26 July 2016, Lagos – The challenges posed by transportation, geographic location and wide currency exchange gap have hindered crude oil exploitation in the northern part of Nigeria, according to the national president, Certified Institute of Geographers (CIG), Mallam Adamu Sambo.
Sambo, in an interview, told LEADERSHIP that oil companies were not keen to go as far as the Lake Chad Basin to explore crude oil when they can conveniently do same on the high sea and transport them easily by ship to overseas buyers.
“The issue of oil and gas exploration in the northeast has actually been there for a very long time. From geological studies, there is oil there and there is gas, but whenever it comes to the exploitation of the resources, the oil companies don’t want to go there. They ask the simple questions: Why should I go there? When I get the crude oil, what will I do with it? Export it or refine it? If I refine it, I will be getting local naira.
“The companies are coming to invest dollars and they will be getting local naira – they are not interested. They want to invest dollars and they want to get dollars back. So, why should I go to northeast to drill oil almost 2,000km (away) when I can drill the oil in the high sea and load the tankers in the high sea? That’s just the basic economics that prevented the exploitation of oil in the northeast,” the geographer said.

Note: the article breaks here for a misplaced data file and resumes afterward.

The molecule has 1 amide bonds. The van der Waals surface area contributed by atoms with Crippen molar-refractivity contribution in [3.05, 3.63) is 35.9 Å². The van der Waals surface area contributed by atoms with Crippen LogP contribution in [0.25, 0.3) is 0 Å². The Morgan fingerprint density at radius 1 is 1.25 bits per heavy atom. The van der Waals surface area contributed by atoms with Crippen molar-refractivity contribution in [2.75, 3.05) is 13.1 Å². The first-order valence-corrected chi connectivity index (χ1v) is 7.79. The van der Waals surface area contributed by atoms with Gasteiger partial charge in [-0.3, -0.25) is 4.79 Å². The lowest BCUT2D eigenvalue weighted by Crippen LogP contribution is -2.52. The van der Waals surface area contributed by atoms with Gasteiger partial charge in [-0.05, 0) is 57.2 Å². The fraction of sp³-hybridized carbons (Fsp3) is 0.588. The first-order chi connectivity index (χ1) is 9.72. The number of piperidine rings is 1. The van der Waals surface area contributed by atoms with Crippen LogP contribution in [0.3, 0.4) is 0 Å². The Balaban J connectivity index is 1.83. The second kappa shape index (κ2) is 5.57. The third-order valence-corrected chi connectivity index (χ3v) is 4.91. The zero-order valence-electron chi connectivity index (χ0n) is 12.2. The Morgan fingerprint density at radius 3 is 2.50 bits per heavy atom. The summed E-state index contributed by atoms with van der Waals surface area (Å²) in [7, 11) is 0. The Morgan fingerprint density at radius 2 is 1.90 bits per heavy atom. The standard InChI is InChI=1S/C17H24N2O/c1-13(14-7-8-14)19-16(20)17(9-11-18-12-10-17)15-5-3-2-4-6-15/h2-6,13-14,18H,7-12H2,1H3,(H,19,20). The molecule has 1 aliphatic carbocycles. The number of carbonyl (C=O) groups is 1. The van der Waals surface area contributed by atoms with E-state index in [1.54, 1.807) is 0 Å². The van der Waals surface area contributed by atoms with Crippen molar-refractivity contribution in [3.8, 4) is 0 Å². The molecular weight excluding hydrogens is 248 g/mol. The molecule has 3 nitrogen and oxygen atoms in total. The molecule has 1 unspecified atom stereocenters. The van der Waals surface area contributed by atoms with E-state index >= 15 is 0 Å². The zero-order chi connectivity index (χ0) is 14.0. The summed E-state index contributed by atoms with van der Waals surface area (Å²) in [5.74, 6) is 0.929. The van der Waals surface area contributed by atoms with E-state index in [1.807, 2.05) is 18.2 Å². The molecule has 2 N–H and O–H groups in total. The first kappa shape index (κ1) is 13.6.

He noted that countries like Chad have no choice but to endure the rigour of exploring crude oil in the Lake Chad Basin where it is located, given the country’s economic condition.
“They have been drilling oil in the Republic of Chad for more than 10 years. They had to construct a 200,000 kilometres export pipeline. They are not refining in Chad; they are exporting it from Chad across the whole length of the Republic of Cameroon to the sea, to export their oil, because they do not have much natural resources around, or they do not have the capacity to tap the other natural resources.
“That one is the easiest one (from which) they would get forex, so they need it; they are still taking crude oil from that axis, but they have to pump it 200,000 kilometres from the pumps to export. And the proceeds they have garnered have actually changed the Republic of Chad for the better.”
Sambo, however, gave a glimmer of hope with the way another one of Nigeria’s oil-rich but landlocked neighbours to the north, Niger Republic, has found a way out of the problem.